What are the different types of veterinary assistant jobs?

People who want to work in the animal health field, but do not want to become a full-fledged veterinarian, may choose to become a veterinary assistant. In some cases, people may use veterinary assistant jobs as a springboard to a career as a veterinarian. There are many types of veterinary assistant jobs, ranging from being a receptionist at a veterinary clinic to helping a zoo vet treat exotic animals. Here are some types of veterinary assistant jobs and the tasks that are associated with them.

Veterinary assistant jobs can be divided into two categories: those that require formal medical education and those that do not. Most veterinarians prefer to hire certified veterinary technicians to perform the more technical tasks associated with a veterinary practice. These duties may include assisting the veterinarian in the exam room, assisting in surgery, taking and developing x-rays, and performing laboratory procedures.

Those workers without formal training can often find work as an animal clinic receptionist or clinic assistant. A receptionist is generally responsible for scheduling appointments, disseminating information, answering phones, bookkeeping, and other office-related tasks. Other tasks a clinic aide might help with include cleaning kennels and cages, feeding and exercising animals, and general housekeeping. Often these non-certified assistants can get enough training on the job that they will eventually be able to perform the duties of a veterinary technician.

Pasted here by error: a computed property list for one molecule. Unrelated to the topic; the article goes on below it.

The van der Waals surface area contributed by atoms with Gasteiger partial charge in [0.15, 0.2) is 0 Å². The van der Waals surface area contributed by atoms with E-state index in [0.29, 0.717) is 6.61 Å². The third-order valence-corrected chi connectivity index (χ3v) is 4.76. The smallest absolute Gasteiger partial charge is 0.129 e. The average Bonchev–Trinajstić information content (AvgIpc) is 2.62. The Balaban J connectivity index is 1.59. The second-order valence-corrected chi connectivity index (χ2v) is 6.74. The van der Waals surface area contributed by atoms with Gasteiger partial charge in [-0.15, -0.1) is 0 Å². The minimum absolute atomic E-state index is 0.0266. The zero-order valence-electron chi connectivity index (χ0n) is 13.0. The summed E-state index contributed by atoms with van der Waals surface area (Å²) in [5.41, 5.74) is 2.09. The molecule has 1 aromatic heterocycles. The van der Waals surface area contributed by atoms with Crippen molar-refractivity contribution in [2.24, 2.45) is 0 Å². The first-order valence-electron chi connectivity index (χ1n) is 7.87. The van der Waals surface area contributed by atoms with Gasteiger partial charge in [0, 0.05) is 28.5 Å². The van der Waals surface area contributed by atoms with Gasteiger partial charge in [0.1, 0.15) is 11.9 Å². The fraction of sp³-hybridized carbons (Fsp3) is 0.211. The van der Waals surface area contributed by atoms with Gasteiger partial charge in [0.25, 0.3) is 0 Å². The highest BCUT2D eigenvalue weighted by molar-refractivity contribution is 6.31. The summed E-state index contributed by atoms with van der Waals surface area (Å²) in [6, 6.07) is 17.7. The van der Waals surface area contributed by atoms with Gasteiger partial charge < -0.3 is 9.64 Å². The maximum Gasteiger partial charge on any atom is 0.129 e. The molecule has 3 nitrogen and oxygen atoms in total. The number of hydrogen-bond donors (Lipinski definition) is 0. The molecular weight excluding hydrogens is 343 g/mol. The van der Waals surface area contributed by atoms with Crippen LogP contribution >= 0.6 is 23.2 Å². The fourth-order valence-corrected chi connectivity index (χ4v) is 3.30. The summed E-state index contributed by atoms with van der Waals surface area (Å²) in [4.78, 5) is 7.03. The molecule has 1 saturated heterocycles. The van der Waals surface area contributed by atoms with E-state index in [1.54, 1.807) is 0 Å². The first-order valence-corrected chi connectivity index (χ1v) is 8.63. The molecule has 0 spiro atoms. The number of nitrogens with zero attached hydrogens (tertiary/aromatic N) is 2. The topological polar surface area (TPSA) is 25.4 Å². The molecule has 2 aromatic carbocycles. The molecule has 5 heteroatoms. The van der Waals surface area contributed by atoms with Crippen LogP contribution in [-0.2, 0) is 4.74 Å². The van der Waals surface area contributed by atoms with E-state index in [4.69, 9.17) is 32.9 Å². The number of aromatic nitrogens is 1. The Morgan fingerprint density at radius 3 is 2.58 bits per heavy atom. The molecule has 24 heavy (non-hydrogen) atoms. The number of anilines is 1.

A veterinary assistant could also be hired to assist a large animal veterinarian. In such a position, the assistant would likely travel to clients' homes and farms with the veterinarian and assist with animal health procedures. The Animal Attendant may be called upon to help contain animals, administer medications, assist with farm and ranch related activities such as calving and vaccinations.

Another option for animal health assistants is to work at an animal shelter or humane society. Large shelters often have a veterinarian on staff. A vet tech will help the vet perform health and temperament evaluations, vaccinations, medical treatments and, in some shelters, euthanasia. If there is no veterinarian on staff, a vet tech could perform some of these tasks without veterinary supervision.

Zoos, public aquariums, and wildlife preserves offer another opportunity for veterinary assistants. In this position, the technician would typically help with animal exams, prophylactic care such as vaccinations and dentistry, assisting with surgical or radiological procedures, and animal record-keeping tasks. Other miscellaneous veterinary assistant jobs include lab animal caretaker, research assistant, emergency health technician, or assistant at a spay and neuter clinic.

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